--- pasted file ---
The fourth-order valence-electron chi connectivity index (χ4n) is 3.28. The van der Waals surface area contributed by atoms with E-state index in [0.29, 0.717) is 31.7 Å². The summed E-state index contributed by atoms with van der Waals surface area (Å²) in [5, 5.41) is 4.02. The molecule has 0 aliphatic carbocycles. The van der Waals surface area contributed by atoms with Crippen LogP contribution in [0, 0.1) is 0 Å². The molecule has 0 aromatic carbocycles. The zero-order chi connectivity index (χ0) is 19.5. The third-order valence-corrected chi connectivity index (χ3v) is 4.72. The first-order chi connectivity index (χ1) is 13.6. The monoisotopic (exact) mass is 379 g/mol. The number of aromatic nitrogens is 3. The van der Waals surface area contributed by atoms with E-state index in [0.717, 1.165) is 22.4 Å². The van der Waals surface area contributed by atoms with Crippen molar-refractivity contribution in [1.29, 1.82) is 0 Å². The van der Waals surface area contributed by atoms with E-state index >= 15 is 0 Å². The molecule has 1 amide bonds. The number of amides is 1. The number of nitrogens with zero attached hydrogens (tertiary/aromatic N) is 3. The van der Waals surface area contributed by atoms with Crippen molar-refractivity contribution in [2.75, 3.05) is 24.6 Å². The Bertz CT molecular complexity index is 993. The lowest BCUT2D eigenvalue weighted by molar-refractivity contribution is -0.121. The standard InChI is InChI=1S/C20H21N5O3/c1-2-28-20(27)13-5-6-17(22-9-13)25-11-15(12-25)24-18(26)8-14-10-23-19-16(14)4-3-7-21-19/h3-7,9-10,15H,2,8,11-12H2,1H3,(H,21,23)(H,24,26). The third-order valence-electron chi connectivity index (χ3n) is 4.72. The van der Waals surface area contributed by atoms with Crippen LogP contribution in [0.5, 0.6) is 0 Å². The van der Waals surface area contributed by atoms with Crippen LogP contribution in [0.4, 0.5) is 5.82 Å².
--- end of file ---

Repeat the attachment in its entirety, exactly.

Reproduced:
The fourth-order valence-electron chi connectivity index (χ4n) is 3.28. The van der Waals surface area contributed by atoms with E-state index in [0.29, 0.717) is 31.7 Å². The summed E-state index contributed by atoms with van der Waals surface area (Å²) in [5, 5.41) is 4.02. The molecule has 0 aliphatic carbocycles. The van der Waals surface area contributed by atoms with Crippen LogP contribution in [0, 0.1) is 0 Å². The molecule has 0 aromatic carbocycles. The zero-order chi connectivity index (χ0) is 19.5. The third-order valence-corrected chi connectivity index (χ3v) is 4.72. The first-order chi connectivity index (χ1) is 13.6. The monoisotopic (exact) mass is 379 g/mol. The number of aromatic nitrogens is 3. The van der Waals surface area contributed by atoms with E-state index in [0.717, 1.165) is 22.4 Å². The van der Waals surface area contributed by atoms with Crippen molar-refractivity contribution in [1.29, 1.82) is 0 Å². The van der Waals surface area contributed by atoms with E-state index >= 15 is 0 Å². The molecule has 1 amide bonds. The number of amides is 1. The number of nitrogens with zero attached hydrogens (tertiary/aromatic N) is 3. The van der Waals surface area contributed by atoms with Crippen molar-refractivity contribution in [2.75, 3.05) is 24.6 Å². The Bertz CT molecular complexity index is 993. The lowest BCUT2D eigenvalue weighted by molar-refractivity contribution is -0.121. The standard InChI is InChI=1S/C20H21N5O3/c1-2-28-20(27)13-5-6-17(22-9-13)25-11-15(12-25)24-18(26)8-14-10-23-19-16(14)4-3-7-21-19/h3-7,9-10,15H,2,8,11-12H2,1H3,(H,21,23)(H,24,26). The third-order valence-electron chi connectivity index (χ3n) is 4.72. The van der Waals surface area contributed by atoms with Crippen LogP contribution in [0.5, 0.6) is 0 Å². The van der Waals surface area contributed by atoms with Crippen LogP contribution in [0.4, 0.5) is 5.82 Å².